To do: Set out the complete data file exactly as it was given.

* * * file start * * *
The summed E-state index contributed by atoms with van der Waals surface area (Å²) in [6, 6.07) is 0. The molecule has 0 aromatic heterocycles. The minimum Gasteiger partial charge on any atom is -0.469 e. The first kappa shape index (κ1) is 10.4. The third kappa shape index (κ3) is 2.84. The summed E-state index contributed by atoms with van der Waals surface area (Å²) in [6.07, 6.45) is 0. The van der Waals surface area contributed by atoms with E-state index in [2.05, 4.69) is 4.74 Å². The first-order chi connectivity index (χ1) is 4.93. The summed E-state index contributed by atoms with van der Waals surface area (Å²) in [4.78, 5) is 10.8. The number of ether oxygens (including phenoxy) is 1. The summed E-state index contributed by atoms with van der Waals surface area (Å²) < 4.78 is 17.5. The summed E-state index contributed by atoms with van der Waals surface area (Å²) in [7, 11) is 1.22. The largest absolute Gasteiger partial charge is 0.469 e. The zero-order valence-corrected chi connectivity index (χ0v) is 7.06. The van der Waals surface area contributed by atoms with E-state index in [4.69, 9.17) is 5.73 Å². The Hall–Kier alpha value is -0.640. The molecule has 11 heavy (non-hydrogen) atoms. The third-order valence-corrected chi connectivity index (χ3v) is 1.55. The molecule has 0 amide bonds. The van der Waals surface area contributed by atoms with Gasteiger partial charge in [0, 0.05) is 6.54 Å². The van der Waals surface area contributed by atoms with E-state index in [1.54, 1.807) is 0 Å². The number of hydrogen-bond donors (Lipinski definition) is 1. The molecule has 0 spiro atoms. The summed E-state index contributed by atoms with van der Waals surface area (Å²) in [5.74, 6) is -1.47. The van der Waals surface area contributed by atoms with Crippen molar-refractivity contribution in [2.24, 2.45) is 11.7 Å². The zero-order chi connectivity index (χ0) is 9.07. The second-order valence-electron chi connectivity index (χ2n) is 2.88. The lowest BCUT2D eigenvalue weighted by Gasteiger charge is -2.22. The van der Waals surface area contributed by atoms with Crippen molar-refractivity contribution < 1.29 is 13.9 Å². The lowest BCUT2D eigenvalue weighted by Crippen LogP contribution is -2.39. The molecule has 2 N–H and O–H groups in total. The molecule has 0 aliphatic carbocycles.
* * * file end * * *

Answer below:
The summed E-state index contributed by atoms with van der Waals surface area (Å²) in [6, 6.07) is 0. The molecule has 0 aromatic heterocycles. The minimum Gasteiger partial charge on any atom is -0.469 e. The first kappa shape index (κ1) is 10.4. The third kappa shape index (κ3) is 2.84. The summed E-state index contributed by atoms with van der Waals surface area (Å²) in [6.07, 6.45) is 0. The van der Waals surface area contributed by atoms with E-state index in [2.05, 4.69) is 4.74 Å². The first-order chi connectivity index (χ1) is 4.93. The summed E-state index contributed by atoms with van der Waals surface area (Å²) in [4.78, 5) is 10.8. The number of ether oxygens (including phenoxy) is 1. The summed E-state index contributed by atoms with van der Waals surface area (Å²) < 4.78 is 17.5. The summed E-state index contributed by atoms with van der Waals surface area (Å²) in [7, 11) is 1.22. The largest absolute Gasteiger partial charge is 0.469 e. The zero-order valence-corrected chi connectivity index (χ0v) is 7.06. The van der Waals surface area contributed by atoms with E-state index in [4.69, 9.17) is 5.73 Å². The Hall–Kier alpha value is -0.640. The molecule has 11 heavy (non-hydrogen) atoms. The third-order valence-corrected chi connectivity index (χ3v) is 1.55. The molecule has 0 amide bonds. The van der Waals surface area contributed by atoms with Gasteiger partial charge in [0, 0.05) is 6.54 Å². The van der Waals surface area contributed by atoms with E-state index in [1.54, 1.807) is 0 Å². The number of hydrogen-bond donors (Lipinski definition) is 1. The molecule has 0 spiro atoms. The summed E-state index contributed by atoms with van der Waals surface area (Å²) in [5.74, 6) is -1.47. The van der Waals surface area contributed by atoms with Crippen molar-refractivity contribution in [2.24, 2.45) is 11.7 Å². The zero-order chi connectivity index (χ0) is 9.07. The second-order valence-electron chi connectivity index (χ2n) is 2.88. The lowest BCUT2D eigenvalue weighted by Gasteiger charge is -2.22. The van der Waals surface area contributed by atoms with Crippen molar-refractivity contribution < 1.29 is 13.9 Å². The lowest BCUT2D eigenvalue weighted by Crippen LogP contribution is -2.39. The molecule has 2 N–H and O–H groups in total. The molecule has 0 aliphatic carbocycles.